February 15, 2002
TO: The Honorable Mark R. Warner
FROM: John M. Bennett
SUBJECT: January Revenue Data
January revenue collections were disappointing. Total general fund tax collections (excluding Tobacco Master Settlement and Lottery) fell 9.1 percent below last January’s collections, leaving year-to-date revenue 1.7 percent below last year.
Based on year-to-date revenue collections, analysis of available economic data, and examination of past revenue collection patterns, staff at the Department of Taxation recommended that the December revenue forecast be reduced by $231.1 million for FY 2002, $208.8 million for FY 2003, and $176.1 million for FY 2004 -- a total of $616.0 million. I supported the recommendation.
With your concurrence, that revised forecast was communicated to the General Assembly on February 11, 2002. The revised forecast will appear for the first time in the February report on revenue collections. This month’s revenue report still reflects the December 19, 2001 revised revenue forecast, adjusted for amendments which you proposed on January 22, 2002.
Most national economic news indicates that the recession could be reaching a trough, although not all the signs were consistently positive.
- Fourth quarter real GDP grew 0.2 percent – much better than expected – buoyed largely by extraordinary auto sales;
- Employment totals continued to deteriorate, with 89,000 jobs trimmed from the nation’s January payrolls;
- The unemployment rate fell by 0.2 percentage point to 5.6 percent, due to a decline in the total labor force;
- Theindex of leading economic indicators rose 1.2 percent in December, its largest increase since February 1996 and the third consecutive month of improvement in the index;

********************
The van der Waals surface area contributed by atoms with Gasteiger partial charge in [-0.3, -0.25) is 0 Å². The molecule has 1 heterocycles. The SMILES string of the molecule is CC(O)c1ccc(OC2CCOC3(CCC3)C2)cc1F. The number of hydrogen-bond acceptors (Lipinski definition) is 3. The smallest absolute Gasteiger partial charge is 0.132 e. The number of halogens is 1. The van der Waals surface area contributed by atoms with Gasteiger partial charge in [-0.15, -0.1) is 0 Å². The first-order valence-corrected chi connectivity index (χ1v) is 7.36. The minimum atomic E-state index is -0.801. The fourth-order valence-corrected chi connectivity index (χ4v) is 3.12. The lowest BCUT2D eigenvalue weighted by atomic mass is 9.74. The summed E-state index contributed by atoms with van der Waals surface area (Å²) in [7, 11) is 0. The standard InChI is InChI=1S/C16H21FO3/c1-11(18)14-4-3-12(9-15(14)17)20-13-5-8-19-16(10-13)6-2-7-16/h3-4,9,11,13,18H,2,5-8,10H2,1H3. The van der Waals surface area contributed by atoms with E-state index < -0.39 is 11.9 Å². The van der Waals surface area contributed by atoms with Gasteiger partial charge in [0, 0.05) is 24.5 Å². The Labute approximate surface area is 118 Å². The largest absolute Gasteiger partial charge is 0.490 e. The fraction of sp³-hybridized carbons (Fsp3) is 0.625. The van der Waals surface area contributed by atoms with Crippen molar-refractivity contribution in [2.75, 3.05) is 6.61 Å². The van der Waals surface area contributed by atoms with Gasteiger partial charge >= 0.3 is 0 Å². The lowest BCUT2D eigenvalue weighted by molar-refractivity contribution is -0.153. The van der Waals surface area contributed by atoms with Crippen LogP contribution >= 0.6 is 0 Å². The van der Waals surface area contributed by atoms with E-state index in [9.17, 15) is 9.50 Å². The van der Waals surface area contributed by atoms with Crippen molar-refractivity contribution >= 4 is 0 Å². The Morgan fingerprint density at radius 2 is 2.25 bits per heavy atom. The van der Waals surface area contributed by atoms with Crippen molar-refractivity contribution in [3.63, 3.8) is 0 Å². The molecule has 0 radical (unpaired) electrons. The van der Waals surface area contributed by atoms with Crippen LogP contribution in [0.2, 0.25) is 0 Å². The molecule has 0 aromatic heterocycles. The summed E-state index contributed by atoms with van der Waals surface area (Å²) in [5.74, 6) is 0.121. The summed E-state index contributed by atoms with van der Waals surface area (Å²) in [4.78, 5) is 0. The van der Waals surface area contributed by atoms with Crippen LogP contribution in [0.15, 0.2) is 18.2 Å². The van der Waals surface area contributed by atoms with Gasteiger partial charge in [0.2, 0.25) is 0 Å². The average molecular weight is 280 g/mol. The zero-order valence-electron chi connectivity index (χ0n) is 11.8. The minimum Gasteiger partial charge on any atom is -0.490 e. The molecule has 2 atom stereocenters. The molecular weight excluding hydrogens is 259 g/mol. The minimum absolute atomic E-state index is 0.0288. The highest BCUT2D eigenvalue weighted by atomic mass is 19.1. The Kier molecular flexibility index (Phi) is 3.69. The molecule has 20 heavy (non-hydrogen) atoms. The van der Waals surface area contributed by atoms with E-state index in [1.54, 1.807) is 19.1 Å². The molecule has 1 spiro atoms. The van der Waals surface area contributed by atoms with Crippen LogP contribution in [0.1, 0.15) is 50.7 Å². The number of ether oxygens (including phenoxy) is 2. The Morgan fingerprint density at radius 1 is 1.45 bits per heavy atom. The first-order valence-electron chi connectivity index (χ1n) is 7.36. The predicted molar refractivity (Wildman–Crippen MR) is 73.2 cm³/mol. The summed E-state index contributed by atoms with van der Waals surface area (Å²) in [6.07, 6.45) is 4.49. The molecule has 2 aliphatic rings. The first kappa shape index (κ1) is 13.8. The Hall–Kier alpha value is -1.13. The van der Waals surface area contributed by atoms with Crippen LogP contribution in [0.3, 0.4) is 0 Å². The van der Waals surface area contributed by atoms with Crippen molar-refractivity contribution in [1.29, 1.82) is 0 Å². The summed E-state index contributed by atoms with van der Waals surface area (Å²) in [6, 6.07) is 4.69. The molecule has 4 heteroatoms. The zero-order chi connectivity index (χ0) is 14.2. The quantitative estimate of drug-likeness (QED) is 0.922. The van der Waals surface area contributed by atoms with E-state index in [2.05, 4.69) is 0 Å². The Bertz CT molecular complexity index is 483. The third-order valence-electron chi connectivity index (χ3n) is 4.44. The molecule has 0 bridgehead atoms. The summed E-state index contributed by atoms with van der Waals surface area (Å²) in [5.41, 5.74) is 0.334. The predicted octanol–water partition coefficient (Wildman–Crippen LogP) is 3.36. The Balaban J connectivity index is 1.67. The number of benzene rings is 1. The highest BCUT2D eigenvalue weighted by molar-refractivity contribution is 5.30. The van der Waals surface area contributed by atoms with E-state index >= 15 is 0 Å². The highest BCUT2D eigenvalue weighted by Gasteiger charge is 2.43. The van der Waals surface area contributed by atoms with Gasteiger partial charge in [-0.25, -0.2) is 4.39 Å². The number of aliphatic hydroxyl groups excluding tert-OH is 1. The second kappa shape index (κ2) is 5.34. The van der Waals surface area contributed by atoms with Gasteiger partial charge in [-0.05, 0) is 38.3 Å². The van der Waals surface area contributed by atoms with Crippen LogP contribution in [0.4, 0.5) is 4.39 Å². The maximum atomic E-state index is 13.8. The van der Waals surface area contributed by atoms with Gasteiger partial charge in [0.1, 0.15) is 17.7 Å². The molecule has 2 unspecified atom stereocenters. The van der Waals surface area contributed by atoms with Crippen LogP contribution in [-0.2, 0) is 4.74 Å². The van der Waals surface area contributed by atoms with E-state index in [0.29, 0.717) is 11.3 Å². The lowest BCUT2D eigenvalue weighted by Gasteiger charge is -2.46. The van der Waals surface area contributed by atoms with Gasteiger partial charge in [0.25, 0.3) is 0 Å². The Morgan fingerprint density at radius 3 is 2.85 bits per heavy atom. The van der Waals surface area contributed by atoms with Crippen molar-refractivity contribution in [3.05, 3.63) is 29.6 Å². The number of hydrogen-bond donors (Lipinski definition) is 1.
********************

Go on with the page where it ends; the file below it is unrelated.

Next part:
- Consumer confidence rose in January, but remains 16 percent below its level of a year ago; and
- The Federal Reserve Board did not change interest rates at its January meeting, indicating that “the risks are weighted mainly toward conditions that may generate economic weakness in the foreseeable future.”
January’s weak revenue collections can be attributed to sharp reductions in individual estimated payments, continuing declines in corporate income tax collections, and weak sales tax collections.
Individual Income Taxes
Withholding: Withholding collections in January were 5.0 percent above last year. Year-to-date growth of 3.4 percent is slightly behind the official estimate of 3.7 percent. The mid-session forecast reduced the withholding forecast by $29.8 million, revising the expected growth rate for FY 2002 to 3.2 percent.
January’s withholding growth was somewhat stronger than expected. Nevertheless, the three-month moving average for withholding growth has declined for the eighth month in a row.
Nonwithholding: Nonwithholding receipts for the month fell by 22.6 percent. Average check size for individuals filing nonwithholding payments fell by about 30 percent. Because January is the last opportunity to adjust estimated payments before the final payment is due in May, weak January collections for this source point to weak final payments later this fiscal year.
Through January, nonwithhholding receipts are down 11.3 percent, well behind the December forecast. The mid-session forecast has reduced projections of nonwithholding collections by $129.4 million, revising the expected growth rate to –14.0 percent.